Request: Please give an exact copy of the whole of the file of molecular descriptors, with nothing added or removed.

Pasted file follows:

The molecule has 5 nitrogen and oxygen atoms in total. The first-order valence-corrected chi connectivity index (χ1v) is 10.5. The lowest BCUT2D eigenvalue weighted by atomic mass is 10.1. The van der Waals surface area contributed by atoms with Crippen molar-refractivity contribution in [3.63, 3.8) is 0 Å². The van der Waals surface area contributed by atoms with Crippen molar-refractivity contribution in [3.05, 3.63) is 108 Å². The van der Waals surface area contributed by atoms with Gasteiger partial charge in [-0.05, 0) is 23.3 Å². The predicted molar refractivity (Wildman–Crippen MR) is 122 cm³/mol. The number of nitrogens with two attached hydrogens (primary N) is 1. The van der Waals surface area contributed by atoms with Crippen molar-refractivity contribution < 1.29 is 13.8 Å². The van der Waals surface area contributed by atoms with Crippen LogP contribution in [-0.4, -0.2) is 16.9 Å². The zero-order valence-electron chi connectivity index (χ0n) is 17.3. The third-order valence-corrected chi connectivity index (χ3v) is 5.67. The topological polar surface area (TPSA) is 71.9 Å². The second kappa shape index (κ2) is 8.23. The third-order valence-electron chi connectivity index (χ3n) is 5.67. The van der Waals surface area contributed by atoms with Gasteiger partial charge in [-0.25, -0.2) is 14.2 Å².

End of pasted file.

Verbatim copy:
The molecule has 5 nitrogen and oxygen atoms in total. The first-order valence-corrected chi connectivity index (χ1v) is 10.5. The lowest BCUT2D eigenvalue weighted by atomic mass is 10.1. The van der Waals surface area contributed by atoms with Crippen molar-refractivity contribution in [3.63, 3.8) is 0 Å². The van der Waals surface area contributed by atoms with Crippen molar-refractivity contribution in [3.05, 3.63) is 108 Å². The van der Waals surface area contributed by atoms with Gasteiger partial charge in [-0.05, 0) is 23.3 Å². The predicted molar refractivity (Wildman–Crippen MR) is 122 cm³/mol. The number of nitrogens with two attached hydrogens (primary N) is 1. The van der Waals surface area contributed by atoms with Crippen molar-refractivity contribution < 1.29 is 13.8 Å². The van der Waals surface area contributed by atoms with Crippen LogP contribution in [-0.4, -0.2) is 16.9 Å². The zero-order valence-electron chi connectivity index (χ0n) is 17.3. The third-order valence-corrected chi connectivity index (χ3v) is 5.67. The topological polar surface area (TPSA) is 71.9 Å². The second kappa shape index (κ2) is 8.23. The third-order valence-electron chi connectivity index (χ3n) is 5.67. The van der Waals surface area contributed by atoms with Gasteiger partial charge in [-0.25, -0.2) is 14.2 Å².